100,000 more residents needed or city will go backwards

Most of the key civic buildings like the town hall have been repaired or rebuilt, but...
Most of the key civic buildings like the town hall have been repaired or rebuilt, but Christchurch still needs more people to continue its post-quake recovery. Photo: Geoff Sloan
Its more than eight years since the earthquakes destroyed hundreds of buildings, leaving Christchurch's city centre broken, empty and silent.

Forty billion dollars has been poured into rebuilding it and the sounds of a vibrant city are returning.

But now it’s at a tipping point.

Like many western cities, Christchurch's population is ageing, it’s suffering from a lack of confidence, and it needs tens of thousands more workers over the next 15 years.

Joanna Norris, the chief executive of the economic development agency, ChristchurchNZ, is leading the charge to promote the city, attract more investment and more people.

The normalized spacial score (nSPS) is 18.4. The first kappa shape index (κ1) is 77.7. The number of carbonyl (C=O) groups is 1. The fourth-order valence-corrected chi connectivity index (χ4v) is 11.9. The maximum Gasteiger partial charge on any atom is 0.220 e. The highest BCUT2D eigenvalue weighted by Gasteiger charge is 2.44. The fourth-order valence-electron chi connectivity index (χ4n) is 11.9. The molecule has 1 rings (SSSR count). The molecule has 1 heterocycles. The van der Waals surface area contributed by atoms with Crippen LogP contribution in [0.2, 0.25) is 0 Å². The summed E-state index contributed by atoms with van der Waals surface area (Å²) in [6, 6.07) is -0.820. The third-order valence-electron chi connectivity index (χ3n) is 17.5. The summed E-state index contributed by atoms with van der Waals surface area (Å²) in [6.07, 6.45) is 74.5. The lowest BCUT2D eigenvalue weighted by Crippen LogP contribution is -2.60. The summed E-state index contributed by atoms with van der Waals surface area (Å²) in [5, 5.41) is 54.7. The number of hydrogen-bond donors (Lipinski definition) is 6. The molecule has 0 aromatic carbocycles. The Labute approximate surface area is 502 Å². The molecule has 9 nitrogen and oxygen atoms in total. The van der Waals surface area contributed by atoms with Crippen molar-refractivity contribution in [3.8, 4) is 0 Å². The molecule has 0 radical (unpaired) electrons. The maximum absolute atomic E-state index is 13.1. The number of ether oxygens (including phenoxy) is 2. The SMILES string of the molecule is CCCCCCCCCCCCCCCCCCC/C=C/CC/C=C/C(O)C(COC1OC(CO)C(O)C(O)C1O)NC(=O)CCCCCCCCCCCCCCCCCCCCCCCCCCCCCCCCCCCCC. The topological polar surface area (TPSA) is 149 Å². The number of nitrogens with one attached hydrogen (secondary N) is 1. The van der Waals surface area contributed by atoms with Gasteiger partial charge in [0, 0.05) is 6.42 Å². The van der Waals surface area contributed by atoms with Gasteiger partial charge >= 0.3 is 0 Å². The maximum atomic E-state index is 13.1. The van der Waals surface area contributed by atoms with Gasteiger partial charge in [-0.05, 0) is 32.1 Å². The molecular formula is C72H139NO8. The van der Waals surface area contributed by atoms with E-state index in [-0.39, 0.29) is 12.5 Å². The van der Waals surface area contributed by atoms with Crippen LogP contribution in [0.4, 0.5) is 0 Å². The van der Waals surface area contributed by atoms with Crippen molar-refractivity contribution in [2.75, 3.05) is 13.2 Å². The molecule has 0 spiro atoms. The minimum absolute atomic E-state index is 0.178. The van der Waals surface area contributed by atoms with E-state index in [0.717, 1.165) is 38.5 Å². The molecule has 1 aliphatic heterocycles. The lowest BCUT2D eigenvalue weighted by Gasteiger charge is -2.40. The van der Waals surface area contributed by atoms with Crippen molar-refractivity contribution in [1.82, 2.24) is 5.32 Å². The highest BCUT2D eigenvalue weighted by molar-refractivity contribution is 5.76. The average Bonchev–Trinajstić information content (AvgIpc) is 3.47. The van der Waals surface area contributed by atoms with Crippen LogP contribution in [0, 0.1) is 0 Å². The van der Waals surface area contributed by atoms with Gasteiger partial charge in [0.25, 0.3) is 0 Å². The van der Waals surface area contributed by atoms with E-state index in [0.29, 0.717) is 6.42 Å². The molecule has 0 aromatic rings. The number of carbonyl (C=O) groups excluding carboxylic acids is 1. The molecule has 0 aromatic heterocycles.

"The past eight years we have been focussed on building. We needed the fundamentals, we needed our roads repaired, we needed our sewerage and wastewater repaired, we needed our homes repaired," she said.

Most of the key civic buildings like the town hall and the library have been repaired or rebuilt and it’s time to fill the city with more people and businesses, she says.

But the city and its people need to act now, or it risks going backwards, she says.

"This is not a crisis by any means - this is just an opportunity to contribute more significantly to the national economy."

In a recent report ChristchurchNZ says the city needs to ramp up efforts to attract and retain people - it estimates it needs 100,000 more residents in the next 10 years.

The agency is pushing the key areas for growing the economy called Supernodes - food and fibre, health technology and resilience, aerospace and future transport.

But the report also points to “key risks to growing prosperity” including lack of awareness and confidence in opportunities and dependence on industries vulnerable to long term disruption such as agriculture and tourism.

Norris says the city needs to “activate and stimulate”, and make sure it has the population base for sustained investment, with a different type of economy. 

“We’re New Zealand’s second largest city, and it’s time for us to act like that, and for us to be viewed like that.”

Now it has an advantage that other cities struggling with sudden growth don’t have – 50 years worth of new infrastructure built fit for purpose in the last eight years.